February 23, 2022
Snowflake chairman and CEO Frank Slootman on leadership and the war against mediocrity
“Leading for unprecedented growth means declaring war on mediocrity, breaking the status quo, and making conflicted choices daily, all with a relentless focus on the mission,” says Frank Slootman, chairman and CEO of Snowflake, one of the leading data platforms built from scratch for the cloud.
As CEO of three highly successful Silicon Valley companies, Frank has shown time and again that the keys to accelerating performance are aligning your employees around what matters and then executing with urgency and relentless intensity. Committed to sharing the lessons he’s learned, Frank recently authored a new best-selling book, Amp It Up, outlining his unique and inspiring leadership philosophies. In a recent ICONIQ Ideas: Growth conversation with ICONIQ partner Matthew Jacobson, Frank shared how he keeps his competitive fire stoked, why execution is critical for driving clearer strategy, and how to transform an organization for maximum growth and scale.
Balancing operational execution and strategy
In order to build an enduring business, Frank suggests the need to discern and strike a balance between strategy and operational execution. While many organizations might over-index on continuously refining the strategic narrative, viewing it as a “high-minded, intellectually stimulating subject,” Frank believes it is important to remain steadfastly committed and laser-focused on prioritizing execution and getting one’s hands dirty. Without realizing it, operators may unknowingly over-rotate on strategy or second-guess that strategy too frequently and overlook the simple truth that the crux of many issues are usually operational in nature.
Adaptability and calibration in the face of mistakes
As leaders continue to grapple with decisions and live by their consequences, Frank suggests that those who “fail fast”, to quote Scott McNealy, are able to more quickly recognize, remediate and rapidly course correct towards a potentially more viable path. The concept is one that permeates many successful organizations today, especially with the backdrop of a high trust environment, free of politics.
During our dynamic conversation, Frank shared examples around the challenge of being intellectually honest about failure and mistakes, particularly rampant within high camaraderie sales organizations where confronting a lack of performance is usually a highly sensitive topic. Frank encourages leaders to remain objective in systematically understanding and addressing underperformance, often through confrontation. Confrontation is tough, but “as a CEO, confrontation is part of your bailiwick”! If someone is uncomfortable with that, he thinks they might want to question their fit for the CEO role.
As these values become instilled within the organizational architecture of Snowflake, executives and managers now regularly perform active “calibration” group sessions where they share personal evaluations of important areas and seek feedback from their peer groups outside of their direct chain of command. This practice effectively allows for enhanced organizational clarity and congruence through collective reflections on critical topics.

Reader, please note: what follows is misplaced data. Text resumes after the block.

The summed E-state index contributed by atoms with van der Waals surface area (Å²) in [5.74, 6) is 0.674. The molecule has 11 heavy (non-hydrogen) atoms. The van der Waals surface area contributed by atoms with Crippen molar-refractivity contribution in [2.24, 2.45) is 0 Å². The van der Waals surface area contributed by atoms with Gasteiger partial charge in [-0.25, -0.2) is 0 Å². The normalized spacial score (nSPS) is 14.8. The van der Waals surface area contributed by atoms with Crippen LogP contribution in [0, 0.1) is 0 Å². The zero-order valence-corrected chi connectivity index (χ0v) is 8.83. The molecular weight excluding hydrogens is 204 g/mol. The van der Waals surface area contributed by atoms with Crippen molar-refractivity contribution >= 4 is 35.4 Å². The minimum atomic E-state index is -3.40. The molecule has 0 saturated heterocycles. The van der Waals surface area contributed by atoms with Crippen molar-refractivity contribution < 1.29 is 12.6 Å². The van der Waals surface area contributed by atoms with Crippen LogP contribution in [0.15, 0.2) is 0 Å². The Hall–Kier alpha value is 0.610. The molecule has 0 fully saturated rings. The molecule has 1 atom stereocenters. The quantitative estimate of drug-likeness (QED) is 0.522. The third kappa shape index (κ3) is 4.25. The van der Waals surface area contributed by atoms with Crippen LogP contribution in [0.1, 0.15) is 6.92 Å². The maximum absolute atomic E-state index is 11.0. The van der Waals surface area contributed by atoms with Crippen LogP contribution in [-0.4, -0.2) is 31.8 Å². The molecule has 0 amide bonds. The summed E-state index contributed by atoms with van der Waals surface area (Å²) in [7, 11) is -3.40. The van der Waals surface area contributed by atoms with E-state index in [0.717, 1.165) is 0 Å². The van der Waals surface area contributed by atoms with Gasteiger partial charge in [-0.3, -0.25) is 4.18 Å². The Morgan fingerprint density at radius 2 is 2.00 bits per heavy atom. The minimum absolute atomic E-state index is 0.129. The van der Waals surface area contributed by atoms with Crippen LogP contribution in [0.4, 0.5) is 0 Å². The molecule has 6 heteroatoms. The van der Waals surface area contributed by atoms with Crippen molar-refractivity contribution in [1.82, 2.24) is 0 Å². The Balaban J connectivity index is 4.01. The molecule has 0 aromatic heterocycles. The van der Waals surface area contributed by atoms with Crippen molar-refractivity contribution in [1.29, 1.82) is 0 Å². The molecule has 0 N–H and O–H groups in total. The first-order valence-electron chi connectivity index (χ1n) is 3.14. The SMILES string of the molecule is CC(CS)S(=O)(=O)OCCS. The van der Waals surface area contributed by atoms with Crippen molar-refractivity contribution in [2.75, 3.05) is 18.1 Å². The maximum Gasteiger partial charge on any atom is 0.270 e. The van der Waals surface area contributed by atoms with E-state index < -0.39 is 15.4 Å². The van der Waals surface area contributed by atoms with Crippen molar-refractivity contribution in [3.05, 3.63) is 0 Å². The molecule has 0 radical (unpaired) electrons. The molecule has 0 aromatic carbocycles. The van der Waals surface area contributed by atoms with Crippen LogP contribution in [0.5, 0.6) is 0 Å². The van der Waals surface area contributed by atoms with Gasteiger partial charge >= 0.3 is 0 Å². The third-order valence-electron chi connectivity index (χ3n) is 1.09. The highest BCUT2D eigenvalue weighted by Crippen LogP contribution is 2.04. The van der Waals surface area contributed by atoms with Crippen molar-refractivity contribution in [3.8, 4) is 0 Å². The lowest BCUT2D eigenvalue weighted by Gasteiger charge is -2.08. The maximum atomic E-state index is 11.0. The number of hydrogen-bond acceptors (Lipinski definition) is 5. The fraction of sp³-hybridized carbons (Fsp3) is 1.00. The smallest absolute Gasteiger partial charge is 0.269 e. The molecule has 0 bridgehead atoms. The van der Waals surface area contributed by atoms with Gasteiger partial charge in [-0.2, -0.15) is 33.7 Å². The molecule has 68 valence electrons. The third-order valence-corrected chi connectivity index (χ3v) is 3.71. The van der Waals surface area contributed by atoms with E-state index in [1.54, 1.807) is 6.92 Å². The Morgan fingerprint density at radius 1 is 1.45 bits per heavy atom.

Instilling a sense of urgency and velocity
Over the years, Snowflake has become a talent magnet attracting those who desire a culture of high energy. While the organization has grown to nearly 4,000 employees today amidst an increasingly remote environment, it remains highly nimble and scrappy as “there is no rule of physics that says everything needs to go to crap when you hit a certain scale”. It is up to the leadership to say, “we are not going to let that happen”. He believes leaders have enormous opportunities to set the pace, marshal their energy to “amp it up”, raise standards and build urgency every interaction and every day.
As humans naturally default towards a glacial pace, Frank suggests that leaders have the responsibility to rid organizations of inertia and mediocrity. While there are many ingredients required to instill this collective sense of urgency, one important pillar is breaking down silos and going direct. Frank himself prefers to operate on the firing line and not through layers to get constant signal and pulse.
Breaking down silos and going direct
In Amp It Up, Frank suggests that lack of collaborative execution hampers many organizations as silos enforce rigid power structures and encourage power hoarding, creating politically uncomfortable environments. Fortunately, there is a panacea in the form of “going direct”.
Snowflake operates in a highly horizontal manner, encouraging employees to function as one big team instead of a series of competing smaller teams and identifying ways to address problems collaboratively where they exist in ways that transcend organizational lines. Each employee is empowered to communicate with any other employee regardless of rank or title. Even as CEO, Frank is “not a command-and-control leader contrary to popular belief” and remains highly facilitative in encouraging employees to collectively reach creative solutions instead of simply dictating every step of the way.
Customer success as a collective endeavor
The culture of collaboration across silos is most obvious when viewed from the lens of a critical business objective: customer success. Despite the recent rise of dedicated customer success departments as a distinct part of modern organizational fabric, Frank decisively transformed it into a shared responsibility across every corner of Snowflake, obviating the need to structure this as a distinct function. In essence, Snowflake’s true north and mission in serving its customers permeates the organization, creating aligned incentives across all functions which has generated a world-class customer experience that manifests itself very measurably.